Cadets build performance skills, preparing them for initial entry training, life as officers

Cadets from 9th Regiment, Cadet Initial Entry Training, build confidence in themselves and their team by completing unfamiliar tasks, in this case, working together to keep a ping pong ball stabilized by pulling string taut, while moving it from point A to point B. (U.S. Army photo by Becky Farmer, Army News Service)

Cadets from 9th Regiment, Cadet Initial Entry Training, build confidence in themselves and their team by completing unfamiliar tasks, in this case, working together to keep a ping pong ball stabilized by pulling string taut, while moving it from point A to point B. (U.S. Army photo by Becky Farmer, Army News Service)

By Becky Farmer, Army News Service

FORT KNOX, Ky. (August 4, 2015) – For the first time, approximately 2,100 future Army leaders going through Cadet Initial Entry Training, or CIET, received performance training to help them develop the mental skills intrinsic to the Warrior Ethos.

Master Resilience Trainer-Performance Experts, or MRT-PEs, from Comprehensive Soldier and Family Fitness Training Centers across the Army delivered the training to each of the nine Cadet Initial Entry Training regiments from June 6 through Aug. 3.

Col. Andy Morgado, commander, U.S. Army Cadet Command’s 3rd ROTC Brigade, explains the importance of strengthening mental skills for future officers.

“Our primary weapons system in our brain, especially when it comes to building officers,” said Morgado.

This summer, Morgado is also the commander, Task Force Leader, CIET at Fort Knox, Kentucky.

As part of the CIET, the cadets, typically between their sophomore and junior years in college, endure an intense four-week introduction to Army life that includes leadership training, the aim of which is to motivate and qualify cadets for entry into the Senior ROTC program.

To better prepare these young cadets for the rigors of Army life and the challenges of leadership, CSF2 and Cadet Command decided to dedicate an eight-hour block of instruction at the beginning of each CIET regiment’s course in order for each cadet to learn the fundamentals of three critical mental skills: confidence, concentration, and composure, often referred to by cadets as the “Three Cs”. Adapted from training provided to Army basic trainees at Fort Jackson in 2009, the Three Cs is how CSF2 is helping to achieve the vision of  Maj. Gen. Peggy C. Combs, commander, U.S. Army Cadet Command. Combs’ vision is of “adaptive, creative, critical thinkers, who can solve problems in new, unique ways.”

“I was at the eight-hour classroom and practical exercise training, and it was very well received,” said Morgado. “So, as a brigade commander, I’m trying to figure out how I can bring some of that [training] to reinforce some of the [ROTC] curriculum we have.”

To begin the session, the MRT-PEs explained what they meant by each of the Three Cs. Confidence is the degree of certainty you have in your abilities. Concentration is paying attention to what is most relevant to avoid distractions. Composure is effectively mobilizing and restoring your energy to keep your composure under pressure. Following the lecture portion, the cadets split up into three groups to delve deeper into the theory behind each skill and conduct exercises to understand the importance of each, as well as to reinforce using the skills in a variety of situations.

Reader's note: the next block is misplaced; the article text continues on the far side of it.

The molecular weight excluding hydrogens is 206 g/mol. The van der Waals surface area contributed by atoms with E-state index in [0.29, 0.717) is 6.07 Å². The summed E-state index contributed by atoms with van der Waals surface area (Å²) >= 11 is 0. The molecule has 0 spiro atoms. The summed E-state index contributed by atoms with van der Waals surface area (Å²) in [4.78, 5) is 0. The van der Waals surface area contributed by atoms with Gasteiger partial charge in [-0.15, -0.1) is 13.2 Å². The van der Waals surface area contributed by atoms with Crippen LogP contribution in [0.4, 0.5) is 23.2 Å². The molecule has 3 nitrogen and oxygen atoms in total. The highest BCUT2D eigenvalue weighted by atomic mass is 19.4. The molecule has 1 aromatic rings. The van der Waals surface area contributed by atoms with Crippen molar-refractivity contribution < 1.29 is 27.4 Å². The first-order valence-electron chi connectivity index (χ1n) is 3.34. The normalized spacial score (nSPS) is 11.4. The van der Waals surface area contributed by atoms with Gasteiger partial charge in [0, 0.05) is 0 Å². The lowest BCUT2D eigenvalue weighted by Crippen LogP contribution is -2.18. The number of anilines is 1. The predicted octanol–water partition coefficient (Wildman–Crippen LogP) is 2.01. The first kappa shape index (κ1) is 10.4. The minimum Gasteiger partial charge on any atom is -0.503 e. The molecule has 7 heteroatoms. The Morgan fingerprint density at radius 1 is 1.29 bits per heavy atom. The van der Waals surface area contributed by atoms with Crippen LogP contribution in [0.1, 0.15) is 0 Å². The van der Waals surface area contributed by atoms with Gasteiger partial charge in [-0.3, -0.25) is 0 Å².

“When I met each CIET platoon yesterday, I told them [the training they received from CSF2] was spot on,” said Lt. Col. Glenn Howie, professor of Military Science at East Tennessee State University and A Company, 9th Regiment, training, advising, and counseling officer at CIET. “We never got anything like this when we were starting out [as cadets]. They just told us, ‘Go do it. Tough it out.’ [The MRT-PEs] taught them how to think about how they think.”

The class was also an opportunity for the cadets to build their nascent teams. The cadets “came [to Fort Knox], met their drill sergeants, they had to dump all their stuff out, and they’re thinking, ‘Oh my gosh, what did I sign up for?'” according to Howie. By day three of the class, the performance training gives the students “a chance to work together, work as a team. I could see the teamwork start to build,” he said.

Over the next few weeks, the cadets have ample opportunity to employ their new skill sets, as they tackle events such as a high-ropes course, a tear gas chamber, M16 rifle marksmanship range, and days out in the field patrolling. Prior to each of these events, MRT-PEs reinforce the Three Cs of confidence, concentration and composure, to keep those skills fresh in cadets’ minds.

“All the training I found extremely effective, but the most outstanding aspect is seeing the cadets themselves saying how worthwhile and useful it is,” said Morgado. “And they can take the idea that’s introduced to them at an early stage in the [CIET] process, and are still referring back to that training in subsequent evolutions … Cadets have identified that it is clearly value-added.

“Cadets get it,” continued Morgado. “They understand they are going to succeed or fail by what’s going on in their head and how they deal with that.”

The last regiment of CIET graduated Aug. 12, and the cadets will take back the lessons of the Three Cs to each of their schools’ ROTC programs.

The Three Cs are just part of the performance training available across the Army at CSF2 training centers. Like they did with CIET, training can be tailored to the needs of the organization. To find a training center nearest you, visit http://csf2.army.mil/training-centers.html.


To read the story as it appears through the Army News Service, visit www.army.mil/article/153680.

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